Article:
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Beibeilong

Finally after 25 years of wait mysterious infant dinosaur Baby Louie found its species

Oviraptorosaurs existed about 65 to 130 million years ago. They were considered to be the largest nesting bird till date.

Beibeilong Sinensis; Baby Dragon from China finally got its name after 25 years of its excavation. The mysterious 90 million years old fetus – Baby Louie was identified as a new species of Giant Oviraptorosaur and named Beibeilong sinensis.

In 1992 when it was unearthed from Henan, China, it was illegally exported to US but it came back to China in 2013 providing opportunity for the scientists there to continue their research on it. Charles Magovern the fossil dealer from Colorado, who bought this fossil from China, believed it to be a leg bone which actually turned out to be a 15 inch fossilized fetus. The small body size of Oviraptorosaur kept paleontologist wondering about the species until the discovery of Gogantoraptor from North Central China.

The giant oviraptorosaur –Gigantoraptor provided the much needed breakthrough to Darla Zelenitsky, a dinosaur researcher at the University of Calgary in Canada and her team. The fossil of Gigantoraptor was 26 feet long and 16 feet tall, and had a toothless lower jaw, discovery of that species convinced paleontologist that giant Oviraptorosaurs did exist, but scientists also found that Baby Louie wasn’t a Gigantoraptor even though it would have grown to match the proportions of a Gigantoraptor. So, they classified the embrayo as a new species of Oviraptorosaur. The fossil was found in well preserved condition along with other eggs in similar condition, which might be part of a massive nest.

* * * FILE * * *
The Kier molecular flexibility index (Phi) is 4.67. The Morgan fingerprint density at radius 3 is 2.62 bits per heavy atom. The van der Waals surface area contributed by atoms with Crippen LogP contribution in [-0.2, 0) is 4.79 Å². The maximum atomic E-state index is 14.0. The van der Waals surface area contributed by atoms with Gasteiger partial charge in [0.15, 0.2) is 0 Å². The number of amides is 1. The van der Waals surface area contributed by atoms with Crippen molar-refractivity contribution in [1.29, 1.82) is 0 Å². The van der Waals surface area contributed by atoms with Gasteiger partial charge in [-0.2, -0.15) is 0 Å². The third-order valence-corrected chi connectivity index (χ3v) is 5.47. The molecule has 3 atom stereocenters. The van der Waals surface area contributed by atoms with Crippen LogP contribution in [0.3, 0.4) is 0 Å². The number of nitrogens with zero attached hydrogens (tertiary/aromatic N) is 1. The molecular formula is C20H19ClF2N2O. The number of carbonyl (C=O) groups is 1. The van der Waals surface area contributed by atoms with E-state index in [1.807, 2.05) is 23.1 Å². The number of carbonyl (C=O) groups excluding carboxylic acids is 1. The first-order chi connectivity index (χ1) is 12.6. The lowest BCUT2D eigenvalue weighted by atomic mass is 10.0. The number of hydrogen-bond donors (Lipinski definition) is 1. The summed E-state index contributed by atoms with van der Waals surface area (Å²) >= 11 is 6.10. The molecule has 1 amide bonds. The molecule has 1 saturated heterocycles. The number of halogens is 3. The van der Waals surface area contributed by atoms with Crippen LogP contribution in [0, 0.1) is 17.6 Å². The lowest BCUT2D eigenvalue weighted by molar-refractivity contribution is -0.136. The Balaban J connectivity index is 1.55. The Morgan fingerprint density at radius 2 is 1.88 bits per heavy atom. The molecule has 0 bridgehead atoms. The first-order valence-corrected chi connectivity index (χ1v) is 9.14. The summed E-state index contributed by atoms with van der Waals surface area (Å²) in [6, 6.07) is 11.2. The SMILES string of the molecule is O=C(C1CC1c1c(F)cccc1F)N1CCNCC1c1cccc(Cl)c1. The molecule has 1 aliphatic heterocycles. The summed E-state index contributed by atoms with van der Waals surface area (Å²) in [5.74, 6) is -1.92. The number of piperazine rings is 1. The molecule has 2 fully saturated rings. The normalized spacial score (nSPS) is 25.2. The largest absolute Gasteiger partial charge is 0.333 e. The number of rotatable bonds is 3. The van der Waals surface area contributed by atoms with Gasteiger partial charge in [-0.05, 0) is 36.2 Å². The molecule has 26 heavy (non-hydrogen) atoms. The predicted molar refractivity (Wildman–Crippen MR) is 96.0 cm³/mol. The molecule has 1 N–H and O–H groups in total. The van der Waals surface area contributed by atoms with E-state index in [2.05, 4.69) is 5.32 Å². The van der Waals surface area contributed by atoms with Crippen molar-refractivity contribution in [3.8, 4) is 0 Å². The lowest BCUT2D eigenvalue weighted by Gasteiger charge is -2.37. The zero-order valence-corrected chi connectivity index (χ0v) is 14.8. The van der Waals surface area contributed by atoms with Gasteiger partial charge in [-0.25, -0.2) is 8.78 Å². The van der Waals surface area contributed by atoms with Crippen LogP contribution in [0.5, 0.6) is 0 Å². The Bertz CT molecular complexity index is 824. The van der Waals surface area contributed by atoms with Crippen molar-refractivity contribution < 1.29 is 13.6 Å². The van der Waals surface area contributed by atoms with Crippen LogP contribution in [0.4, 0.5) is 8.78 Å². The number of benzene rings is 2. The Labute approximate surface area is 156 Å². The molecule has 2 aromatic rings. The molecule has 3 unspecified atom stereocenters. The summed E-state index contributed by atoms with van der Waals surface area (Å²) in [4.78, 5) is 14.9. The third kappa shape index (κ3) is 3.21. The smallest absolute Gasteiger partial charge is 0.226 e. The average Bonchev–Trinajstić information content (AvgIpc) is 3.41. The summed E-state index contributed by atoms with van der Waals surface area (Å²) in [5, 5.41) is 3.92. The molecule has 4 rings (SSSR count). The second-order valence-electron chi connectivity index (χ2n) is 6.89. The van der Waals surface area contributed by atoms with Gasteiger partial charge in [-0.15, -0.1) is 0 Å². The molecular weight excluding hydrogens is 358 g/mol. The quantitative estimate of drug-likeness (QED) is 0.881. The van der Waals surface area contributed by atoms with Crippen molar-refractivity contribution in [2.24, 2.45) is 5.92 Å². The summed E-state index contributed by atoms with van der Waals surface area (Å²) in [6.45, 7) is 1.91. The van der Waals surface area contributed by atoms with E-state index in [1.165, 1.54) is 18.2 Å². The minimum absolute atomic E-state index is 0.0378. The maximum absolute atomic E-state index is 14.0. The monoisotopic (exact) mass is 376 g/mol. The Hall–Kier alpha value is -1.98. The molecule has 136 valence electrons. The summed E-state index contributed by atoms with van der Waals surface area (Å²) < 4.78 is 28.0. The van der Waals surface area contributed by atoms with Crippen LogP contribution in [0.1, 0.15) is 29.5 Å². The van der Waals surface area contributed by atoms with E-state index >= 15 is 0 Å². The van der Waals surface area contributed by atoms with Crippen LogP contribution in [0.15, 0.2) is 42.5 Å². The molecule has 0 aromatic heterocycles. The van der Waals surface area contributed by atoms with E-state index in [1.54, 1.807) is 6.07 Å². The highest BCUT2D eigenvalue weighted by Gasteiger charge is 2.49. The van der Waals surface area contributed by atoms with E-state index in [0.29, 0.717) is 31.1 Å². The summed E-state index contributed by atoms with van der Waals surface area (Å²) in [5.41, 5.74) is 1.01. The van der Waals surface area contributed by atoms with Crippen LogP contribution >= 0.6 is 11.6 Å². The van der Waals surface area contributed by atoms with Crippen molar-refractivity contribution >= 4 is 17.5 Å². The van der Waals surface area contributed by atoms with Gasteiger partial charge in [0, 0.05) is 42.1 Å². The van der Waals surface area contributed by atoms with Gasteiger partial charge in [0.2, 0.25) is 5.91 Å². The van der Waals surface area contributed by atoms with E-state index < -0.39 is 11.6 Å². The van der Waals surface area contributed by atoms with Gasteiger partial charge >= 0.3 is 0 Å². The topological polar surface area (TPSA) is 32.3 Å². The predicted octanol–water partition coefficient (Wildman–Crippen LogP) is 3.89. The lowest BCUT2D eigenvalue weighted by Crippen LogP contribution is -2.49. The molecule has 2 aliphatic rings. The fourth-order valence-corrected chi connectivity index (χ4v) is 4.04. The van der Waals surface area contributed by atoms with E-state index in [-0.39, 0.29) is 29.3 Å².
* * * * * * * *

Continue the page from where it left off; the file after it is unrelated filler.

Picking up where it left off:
Oviraptorosaurs existed about 65 to 130 million years ago. They were considered to be the largest nesting bird till date. They had long legs and short tails; they used beaks instead of their teeth to tear out food.

Paleontologist had a tremendous journey in search of Baby Louie’s identity which ended with the study of the embryo that died before hatching and declaring it as a new dinosaur species of Oviraptorosaur. “This specimen represents the youngest individual known and the earliest growth stage of a giant oviraptorosaur,” said Darla Zelenitsky.

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